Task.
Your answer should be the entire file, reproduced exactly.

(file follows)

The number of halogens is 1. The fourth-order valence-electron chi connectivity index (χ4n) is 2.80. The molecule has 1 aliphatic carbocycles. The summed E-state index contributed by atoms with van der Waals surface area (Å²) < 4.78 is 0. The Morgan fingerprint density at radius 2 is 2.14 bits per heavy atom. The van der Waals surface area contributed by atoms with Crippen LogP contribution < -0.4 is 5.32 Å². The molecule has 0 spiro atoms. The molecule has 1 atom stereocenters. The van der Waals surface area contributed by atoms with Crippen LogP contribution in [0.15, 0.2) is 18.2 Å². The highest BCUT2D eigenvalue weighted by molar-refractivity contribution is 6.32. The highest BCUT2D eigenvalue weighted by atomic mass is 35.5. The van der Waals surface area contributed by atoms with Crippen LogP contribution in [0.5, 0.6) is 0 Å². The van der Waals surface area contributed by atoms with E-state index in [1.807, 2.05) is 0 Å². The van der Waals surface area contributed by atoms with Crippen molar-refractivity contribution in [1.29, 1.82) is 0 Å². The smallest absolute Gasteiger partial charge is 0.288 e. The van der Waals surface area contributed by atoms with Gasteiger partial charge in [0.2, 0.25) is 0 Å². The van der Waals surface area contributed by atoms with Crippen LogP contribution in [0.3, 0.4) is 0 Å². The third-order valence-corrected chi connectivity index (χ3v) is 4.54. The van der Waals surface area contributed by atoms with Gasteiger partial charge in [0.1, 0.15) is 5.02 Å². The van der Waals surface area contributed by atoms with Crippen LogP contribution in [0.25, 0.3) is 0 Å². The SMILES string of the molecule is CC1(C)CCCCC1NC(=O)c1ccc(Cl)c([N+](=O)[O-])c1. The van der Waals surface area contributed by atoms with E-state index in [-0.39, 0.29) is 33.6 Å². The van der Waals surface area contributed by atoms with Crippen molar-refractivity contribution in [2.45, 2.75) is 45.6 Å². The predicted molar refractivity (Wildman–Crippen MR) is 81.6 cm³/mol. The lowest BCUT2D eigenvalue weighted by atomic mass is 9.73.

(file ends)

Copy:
The number of halogens is 1. The fourth-order valence-electron chi connectivity index (χ4n) is 2.80. The molecule has 1 aliphatic carbocycles. The summed E-state index contributed by atoms with van der Waals surface area (Å²) < 4.78 is 0. The Morgan fingerprint density at radius 2 is 2.14 bits per heavy atom. The van der Waals surface area contributed by atoms with Crippen LogP contribution < -0.4 is 5.32 Å². The molecule has 0 spiro atoms. The molecule has 1 atom stereocenters. The van der Waals surface area contributed by atoms with Crippen LogP contribution in [0.15, 0.2) is 18.2 Å². The highest BCUT2D eigenvalue weighted by molar-refractivity contribution is 6.32. The highest BCUT2D eigenvalue weighted by atomic mass is 35.5. The van der Waals surface area contributed by atoms with Crippen LogP contribution in [0.5, 0.6) is 0 Å². The van der Waals surface area contributed by atoms with E-state index in [1.807, 2.05) is 0 Å². The van der Waals surface area contributed by atoms with Crippen molar-refractivity contribution in [1.29, 1.82) is 0 Å². The smallest absolute Gasteiger partial charge is 0.288 e. The van der Waals surface area contributed by atoms with Gasteiger partial charge in [0.2, 0.25) is 0 Å². The van der Waals surface area contributed by atoms with Crippen LogP contribution in [0.3, 0.4) is 0 Å². The third-order valence-corrected chi connectivity index (χ3v) is 4.54. The van der Waals surface area contributed by atoms with Gasteiger partial charge in [0.1, 0.15) is 5.02 Å². The van der Waals surface area contributed by atoms with Crippen LogP contribution in [0.25, 0.3) is 0 Å². The SMILES string of the molecule is CC1(C)CCCCC1NC(=O)c1ccc(Cl)c([N+](=O)[O-])c1. The van der Waals surface area contributed by atoms with E-state index in [-0.39, 0.29) is 33.6 Å². The van der Waals surface area contributed by atoms with Crippen molar-refractivity contribution in [2.45, 2.75) is 45.6 Å². The predicted molar refractivity (Wildman–Crippen MR) is 81.6 cm³/mol. The lowest BCUT2D eigenvalue weighted by atomic mass is 9.73.